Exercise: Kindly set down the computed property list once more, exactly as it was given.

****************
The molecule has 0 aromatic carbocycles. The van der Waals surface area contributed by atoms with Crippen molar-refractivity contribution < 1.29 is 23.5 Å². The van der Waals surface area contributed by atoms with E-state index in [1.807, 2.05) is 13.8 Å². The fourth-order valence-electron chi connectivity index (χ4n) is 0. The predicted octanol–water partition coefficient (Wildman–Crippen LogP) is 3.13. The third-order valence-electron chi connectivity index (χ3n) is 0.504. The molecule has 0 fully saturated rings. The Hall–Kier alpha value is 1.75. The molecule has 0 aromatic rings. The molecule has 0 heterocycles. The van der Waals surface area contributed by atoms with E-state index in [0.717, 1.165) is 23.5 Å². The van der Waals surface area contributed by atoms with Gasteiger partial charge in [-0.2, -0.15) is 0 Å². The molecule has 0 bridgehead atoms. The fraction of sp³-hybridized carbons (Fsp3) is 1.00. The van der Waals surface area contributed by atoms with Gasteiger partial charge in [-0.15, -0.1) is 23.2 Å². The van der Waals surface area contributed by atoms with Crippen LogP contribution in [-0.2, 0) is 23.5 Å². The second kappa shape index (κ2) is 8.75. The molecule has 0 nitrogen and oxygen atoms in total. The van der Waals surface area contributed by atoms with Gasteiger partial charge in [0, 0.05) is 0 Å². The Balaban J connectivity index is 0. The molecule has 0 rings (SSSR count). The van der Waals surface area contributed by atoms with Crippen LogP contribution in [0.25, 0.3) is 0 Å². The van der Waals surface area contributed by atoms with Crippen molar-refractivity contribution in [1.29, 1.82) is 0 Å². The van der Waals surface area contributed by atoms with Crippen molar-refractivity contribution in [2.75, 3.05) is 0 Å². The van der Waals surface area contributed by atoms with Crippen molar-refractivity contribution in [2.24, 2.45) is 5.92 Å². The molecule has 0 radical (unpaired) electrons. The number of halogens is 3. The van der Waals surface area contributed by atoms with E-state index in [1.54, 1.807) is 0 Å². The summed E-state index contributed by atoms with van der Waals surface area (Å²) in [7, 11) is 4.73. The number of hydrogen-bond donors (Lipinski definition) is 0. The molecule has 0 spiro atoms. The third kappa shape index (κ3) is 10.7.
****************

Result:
The molecule has 0 aromatic carbocycles. The van der Waals surface area contributed by atoms with Crippen molar-refractivity contribution < 1.29 is 23.5 Å². The van der Waals surface area contributed by atoms with E-state index in [1.807, 2.05) is 13.8 Å². The fourth-order valence-electron chi connectivity index (χ4n) is 0. The predicted octanol–water partition coefficient (Wildman–Crippen LogP) is 3.13. The third-order valence-electron chi connectivity index (χ3n) is 0.504. The molecule has 0 fully saturated rings. The Hall–Kier alpha value is 1.75. The molecule has 0 aromatic rings. The molecule has 0 heterocycles. The van der Waals surface area contributed by atoms with E-state index in [0.717, 1.165) is 23.5 Å². The van der Waals surface area contributed by atoms with Gasteiger partial charge in [-0.2, -0.15) is 0 Å². The molecule has 0 bridgehead atoms. The fraction of sp³-hybridized carbons (Fsp3) is 1.00. The van der Waals surface area contributed by atoms with Gasteiger partial charge in [-0.15, -0.1) is 23.2 Å². The van der Waals surface area contributed by atoms with Crippen LogP contribution in [-0.2, 0) is 23.5 Å². The second kappa shape index (κ2) is 8.75. The molecule has 0 nitrogen and oxygen atoms in total. The van der Waals surface area contributed by atoms with Gasteiger partial charge in [0, 0.05) is 0 Å². The Balaban J connectivity index is 0. The molecule has 0 rings (SSSR count). The van der Waals surface area contributed by atoms with Crippen LogP contribution in [0.25, 0.3) is 0 Å². The van der Waals surface area contributed by atoms with Crippen molar-refractivity contribution in [1.29, 1.82) is 0 Å². The van der Waals surface area contributed by atoms with Crippen molar-refractivity contribution in [2.75, 3.05) is 0 Å². The van der Waals surface area contributed by atoms with Crippen molar-refractivity contribution in [2.24, 2.45) is 5.92 Å². The molecule has 0 radical (unpaired) electrons. The number of halogens is 3. The van der Waals surface area contributed by atoms with E-state index in [1.54, 1.807) is 0 Å². The summed E-state index contributed by atoms with van der Waals surface area (Å²) in [7, 11) is 4.73. The number of hydrogen-bond donors (Lipinski definition) is 0. The molecule has 0 spiro atoms. The third kappa shape index (κ3) is 10.7.